NZXT N7 Z490 Conclusion

It's quite late into the Z490 product cycle but NZXT has gone with an October launch for its latest N7 model. Whether this is just an internal cycle, or it allows more time for the development of its N7 series, only NZXT knows this. The NZXT N7 Z490 is geared towards the mid-range, and on paper, it seems quite reasonable for a sub $250 board with Wi-Fi 6, 2.5 GbE, and dual PCIe 3.0 x4 M.2 slots, but it's not the board we expected in our testing.

It seems NZXT has focused primarily on aesthetics, which is fine for a case manufacturer looking to create a solution that fits in with its current chassis range (NZXT's own H series). It still has to get things correct in regards to the componentry for end-users to make use of. Things are acceptable performance-wise at default settings, with a very aggressive profile that makes it competitive with other models we've tested. NZXT has also added a variety of RGB headers with NZXT's CAM software doing much of the lifting regarding control. An integrated fan controller has also been added, which can also be controlled by CAM, with a total of seven 4-pin headers available to use. 

The NZXT N7 Z490 will be available in black or white.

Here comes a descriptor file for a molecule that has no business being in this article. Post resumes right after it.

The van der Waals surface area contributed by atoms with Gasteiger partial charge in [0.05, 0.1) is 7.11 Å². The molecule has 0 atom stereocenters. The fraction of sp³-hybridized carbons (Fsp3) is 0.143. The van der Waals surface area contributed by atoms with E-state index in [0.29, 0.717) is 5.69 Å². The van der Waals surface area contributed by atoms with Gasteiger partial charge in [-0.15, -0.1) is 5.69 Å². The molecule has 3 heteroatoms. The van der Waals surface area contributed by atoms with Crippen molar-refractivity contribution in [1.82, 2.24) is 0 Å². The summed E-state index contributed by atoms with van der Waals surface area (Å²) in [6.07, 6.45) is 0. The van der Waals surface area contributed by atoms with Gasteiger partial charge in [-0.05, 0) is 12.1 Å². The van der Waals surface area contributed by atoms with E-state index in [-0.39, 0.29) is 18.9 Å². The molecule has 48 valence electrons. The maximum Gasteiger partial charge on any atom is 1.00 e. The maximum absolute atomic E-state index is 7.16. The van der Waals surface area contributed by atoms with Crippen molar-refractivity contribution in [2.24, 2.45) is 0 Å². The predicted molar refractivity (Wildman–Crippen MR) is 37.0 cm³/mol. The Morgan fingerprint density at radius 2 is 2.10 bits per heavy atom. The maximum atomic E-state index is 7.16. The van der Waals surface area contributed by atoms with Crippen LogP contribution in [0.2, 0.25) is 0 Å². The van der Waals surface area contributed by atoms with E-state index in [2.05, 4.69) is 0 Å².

It offers two full-length PCIe 3.0 slots that operate at x16/+x4, with three additional PCIe 3.0 x1 slots. Memory support is a tad lower than most brands on the market, with DDR4-4266. However, it does support up to 128 GB of memory, with two PCIe 3.0 x4 M.2 slots and four SATA ports. Four is somewhat low, considering this is an ATX board at a mid-range price point. The rear panel is also a little lackluster, with just two USB 3.2 G2 ports (Type-A and Type-C, with two USB 3.2 G1 Type-A and two USB 2.0 ports. NZXT does include a single USB 3.2 G1 header (two ports), and three USB 2.0 headers in which users can add another six USB 2.0 ports. Still, this is frankly unacceptable for a board in this price point.

Touching on the performance, our test suite shows that the N7 Z490 is competitive in all of our system tests, with all-around mid-level performance in our power, system POST, and DPC latency testing. We didn't highlight any anomalies in our computational and gaming tests, but overclocking was a different story...

Overclocking? Not Yet

In our overclocking tests, we hit a bit of a snag. We weren't able to locate the exact problem in time for the review, but NZXT is aware. The board works perfectly fine at stock settings, but manually overclocking on the board caused both an overzealous load voltage on the CPU, and throttling issues beyond 5.0 GHz. These weren't thermal throttling issues, as our CPU temperatures were still within reason and the VRMs seemed to be cool enough. We were told (and confirmed) that the N7 uses a 4-layer PCB, which is very low number of layers for a Z490 model; in fact, you would likely see this this number of layers used on a H-series board. As a result, it could be a fundamental issue relating to tracing crosstalk around the power delivery area. Ultimately, with the current firmware situation on the N7 Z490, we can't recommend it with an overclocked CPU until the issues are fixed.